Posted by The Situationist Staff on August 25, 2011
Ryan Goodman, Derek Jinks, Andrew Woods, have recently posted their chapter, “Social Science and Human Rights” (forthcoming in their edited book, “Understanding Social Action, Promoting Human Rights,” Oxford University Press, 2012) on SSRN
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Over the last twenty years, the social scientific understanding of human behavior has taken a significant leap forward. Important advances in several fields have increased the complexity and accuracy of prevailing models of individual actors, group dynamics, and communication. Unfortunately, too few of the key insights of that scholarship have been incorporated into the theory or practice of human rights promotion. In this project, we collect research from a broad set of disciplines and analyze its implications for human rights scholarship and practice. By focusing on non-legal scholarship that touches on norm creation, diffusion, and institutionalization, we present a broad range of interdisciplinary insights relevant to human rights scholars and practitioners.
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Download the chapter for free here.
Related Situationist Posts:
- The Bush Frame: Us vs. Them; Good vs. Evil; Intentions vs. Consequences
- “Jeffrey Sachs on Our Situation – Part I, Part II, Part III, and Part V,”
- “Bush, Cheney, Rumsfeld, and Tenet: ‘Guilty’,”
- “The Law and Situation of Military Propaganda,”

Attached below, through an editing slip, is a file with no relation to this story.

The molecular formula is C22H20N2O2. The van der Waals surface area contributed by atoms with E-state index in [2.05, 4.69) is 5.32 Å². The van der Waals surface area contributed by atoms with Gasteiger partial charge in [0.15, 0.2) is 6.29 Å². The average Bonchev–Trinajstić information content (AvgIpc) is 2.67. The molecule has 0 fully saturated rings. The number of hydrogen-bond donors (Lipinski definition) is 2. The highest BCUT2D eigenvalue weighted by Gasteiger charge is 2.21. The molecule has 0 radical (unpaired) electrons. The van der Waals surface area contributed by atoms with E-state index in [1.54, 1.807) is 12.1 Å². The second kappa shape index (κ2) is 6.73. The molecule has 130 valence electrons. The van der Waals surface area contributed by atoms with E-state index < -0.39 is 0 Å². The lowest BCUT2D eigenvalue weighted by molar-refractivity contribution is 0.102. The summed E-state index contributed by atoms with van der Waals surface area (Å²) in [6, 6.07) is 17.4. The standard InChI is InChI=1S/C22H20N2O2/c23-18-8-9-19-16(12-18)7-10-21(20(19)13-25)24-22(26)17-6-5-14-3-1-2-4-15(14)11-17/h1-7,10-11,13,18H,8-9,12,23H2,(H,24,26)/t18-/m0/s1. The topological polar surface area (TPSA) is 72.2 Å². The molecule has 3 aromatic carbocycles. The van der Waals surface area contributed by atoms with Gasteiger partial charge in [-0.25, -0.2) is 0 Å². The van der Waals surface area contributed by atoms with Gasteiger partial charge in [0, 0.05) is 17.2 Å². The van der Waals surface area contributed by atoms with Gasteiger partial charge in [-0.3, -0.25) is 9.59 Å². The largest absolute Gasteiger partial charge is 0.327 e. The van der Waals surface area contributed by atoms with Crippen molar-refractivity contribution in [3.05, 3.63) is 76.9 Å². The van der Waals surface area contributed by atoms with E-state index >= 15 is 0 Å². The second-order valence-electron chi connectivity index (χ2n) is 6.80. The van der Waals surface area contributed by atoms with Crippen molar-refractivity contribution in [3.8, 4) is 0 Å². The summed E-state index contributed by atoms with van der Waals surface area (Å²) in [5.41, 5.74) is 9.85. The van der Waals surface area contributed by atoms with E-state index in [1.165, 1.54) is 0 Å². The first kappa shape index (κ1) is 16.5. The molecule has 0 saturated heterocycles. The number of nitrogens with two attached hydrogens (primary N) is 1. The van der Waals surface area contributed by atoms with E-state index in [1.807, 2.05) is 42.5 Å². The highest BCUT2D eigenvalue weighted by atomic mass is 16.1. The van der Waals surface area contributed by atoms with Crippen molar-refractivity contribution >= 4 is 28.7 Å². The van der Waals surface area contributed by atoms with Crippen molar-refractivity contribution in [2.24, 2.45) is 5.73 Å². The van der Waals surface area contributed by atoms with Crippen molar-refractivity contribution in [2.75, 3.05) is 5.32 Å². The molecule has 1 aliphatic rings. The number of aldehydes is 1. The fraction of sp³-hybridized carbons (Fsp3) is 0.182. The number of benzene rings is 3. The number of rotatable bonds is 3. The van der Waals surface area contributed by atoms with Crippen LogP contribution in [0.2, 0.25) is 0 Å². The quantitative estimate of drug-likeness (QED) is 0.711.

- An Apathy Epidemic
- Too Many To Care
- “Some (Interior) Situational Sources War – Part VI,” and
- “With God on Our Side . . ..”
Posted in Abstracts | Tagged: Andrew Woods, Derek Jinks, human rights, Ryan Goodman | 1 Comment »
Posted by Adam Benforado on December 5, 2010
Qatar has been awarded the 2022 World Cup.
Given the mysteries of FIFA (soccer’s world governing body) decision making, I was less sure than most that the United States had this one “in the bag,” despite what the New York Times described as “an apparently superior technical bid.”
Still, I was surprised that the pea-sized (okay, Connecticut-sized) Middle Eastern nation got the nod . . . and more than a little disappointed given the human rights record of the country.
FIFA was apparently drawn to the idea of the transformative power of football and the notion that a World Cup in Qatar could alter opinions of the Arab world. According to the head of Qatar’s winning bid, Sheik Mohammed bin Hamad al-Thani, the 2022 World Cup will “present a new image of the Middle East — far away from clichés and closer to reality.”
But the present reality of Qatar is not so pretty.
As Amnesty International reported back in June of this year, Qatari laws “prescribe imprisonment for criticizing the Emir, for writing about the armed forces without permission and for offending divine religions, as well as . . . punish[ing] blasphemy and consensual ‘illicit sexual relations.'” In another report, it was noted that “discrimination against women [in the country] remains rife” and “[d]eprivation of nationality has been used by the government against a number of individuals and tribes to target political opponents.” According to the UN Refugee Agency, homosexual behavior is illegal in Qatar and, as recently as 1996, an American citizen was sentenced to six months imprisonment and 90 lashes for homosexual activity.